Civil society empowers UN actionsIn the recent UN investigation concluding that North Korea has committed crimes against humanity, the final report fails to command “authority,” even though it claims to be the most “authoritative indictment” to date of North Korea’s human rights infringement. Numerous reports to date have condemned the human rights infringements of the North, but it has remained insular to international pressure every time, with China and Russia standing by the regime.
Although the UN panel went further this time, recommending the Security Council to refer the North’s crimes to the International Criminal Court, China and Russia will clearly veto citing “internal affairs.”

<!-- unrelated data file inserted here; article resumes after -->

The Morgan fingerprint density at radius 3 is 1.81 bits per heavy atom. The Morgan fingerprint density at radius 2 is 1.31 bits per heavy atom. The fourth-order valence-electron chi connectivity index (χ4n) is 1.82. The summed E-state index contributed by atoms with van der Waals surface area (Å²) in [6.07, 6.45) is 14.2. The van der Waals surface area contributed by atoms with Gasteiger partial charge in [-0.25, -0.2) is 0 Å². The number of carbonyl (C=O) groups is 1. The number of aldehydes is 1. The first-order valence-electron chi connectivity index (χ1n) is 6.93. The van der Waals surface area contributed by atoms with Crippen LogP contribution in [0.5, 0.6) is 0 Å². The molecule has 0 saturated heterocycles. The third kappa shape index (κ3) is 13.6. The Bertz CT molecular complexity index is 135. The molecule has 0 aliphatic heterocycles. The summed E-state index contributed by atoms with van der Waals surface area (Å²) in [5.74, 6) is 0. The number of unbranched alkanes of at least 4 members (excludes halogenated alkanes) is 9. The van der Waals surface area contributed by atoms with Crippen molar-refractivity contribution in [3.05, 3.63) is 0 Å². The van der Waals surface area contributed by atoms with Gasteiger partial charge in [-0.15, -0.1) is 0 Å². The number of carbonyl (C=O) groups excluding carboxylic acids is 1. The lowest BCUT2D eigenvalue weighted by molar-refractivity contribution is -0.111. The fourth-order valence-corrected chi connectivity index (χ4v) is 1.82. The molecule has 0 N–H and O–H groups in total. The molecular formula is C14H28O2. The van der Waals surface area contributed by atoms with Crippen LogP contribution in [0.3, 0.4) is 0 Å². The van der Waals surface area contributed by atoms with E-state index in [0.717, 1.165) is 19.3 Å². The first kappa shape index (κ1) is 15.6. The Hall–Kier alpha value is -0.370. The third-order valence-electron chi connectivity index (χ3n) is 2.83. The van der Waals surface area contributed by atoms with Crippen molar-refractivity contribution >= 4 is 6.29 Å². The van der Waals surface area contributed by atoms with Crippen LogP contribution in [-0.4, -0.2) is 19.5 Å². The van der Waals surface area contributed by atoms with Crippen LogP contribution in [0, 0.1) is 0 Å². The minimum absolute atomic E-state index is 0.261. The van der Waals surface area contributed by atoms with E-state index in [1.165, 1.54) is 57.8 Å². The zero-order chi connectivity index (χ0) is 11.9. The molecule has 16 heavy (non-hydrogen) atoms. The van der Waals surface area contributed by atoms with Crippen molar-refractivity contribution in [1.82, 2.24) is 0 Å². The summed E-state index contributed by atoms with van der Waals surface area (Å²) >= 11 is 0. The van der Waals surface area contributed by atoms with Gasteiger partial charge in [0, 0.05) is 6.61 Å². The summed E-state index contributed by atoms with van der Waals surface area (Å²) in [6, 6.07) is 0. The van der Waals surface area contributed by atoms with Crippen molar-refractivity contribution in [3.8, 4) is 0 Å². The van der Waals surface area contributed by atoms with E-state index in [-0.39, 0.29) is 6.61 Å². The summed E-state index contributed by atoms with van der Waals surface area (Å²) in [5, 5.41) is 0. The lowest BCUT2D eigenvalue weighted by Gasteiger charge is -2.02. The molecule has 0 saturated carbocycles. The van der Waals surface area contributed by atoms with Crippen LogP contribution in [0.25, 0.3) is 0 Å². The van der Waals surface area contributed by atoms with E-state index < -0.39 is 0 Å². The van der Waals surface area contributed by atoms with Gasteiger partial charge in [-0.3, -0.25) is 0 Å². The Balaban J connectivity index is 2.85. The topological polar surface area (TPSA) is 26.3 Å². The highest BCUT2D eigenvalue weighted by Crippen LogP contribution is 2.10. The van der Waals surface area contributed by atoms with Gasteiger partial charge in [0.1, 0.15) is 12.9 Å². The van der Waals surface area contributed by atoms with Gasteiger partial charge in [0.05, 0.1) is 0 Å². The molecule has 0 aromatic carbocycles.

To empower UN actions on regimes abusing human rights in future, international nongovernmental organizations should adopt them as guidelines or binding opinions regarding their humanitarian assistance to those countries. With less pressure to observe vested interests, civil society remains freer to adopt UN actions in their administration, thus empowering what usually ends in hollow political rhetoric.
By Choi Si-young, Editing adviser of Yonsei European Studies at Yonsei University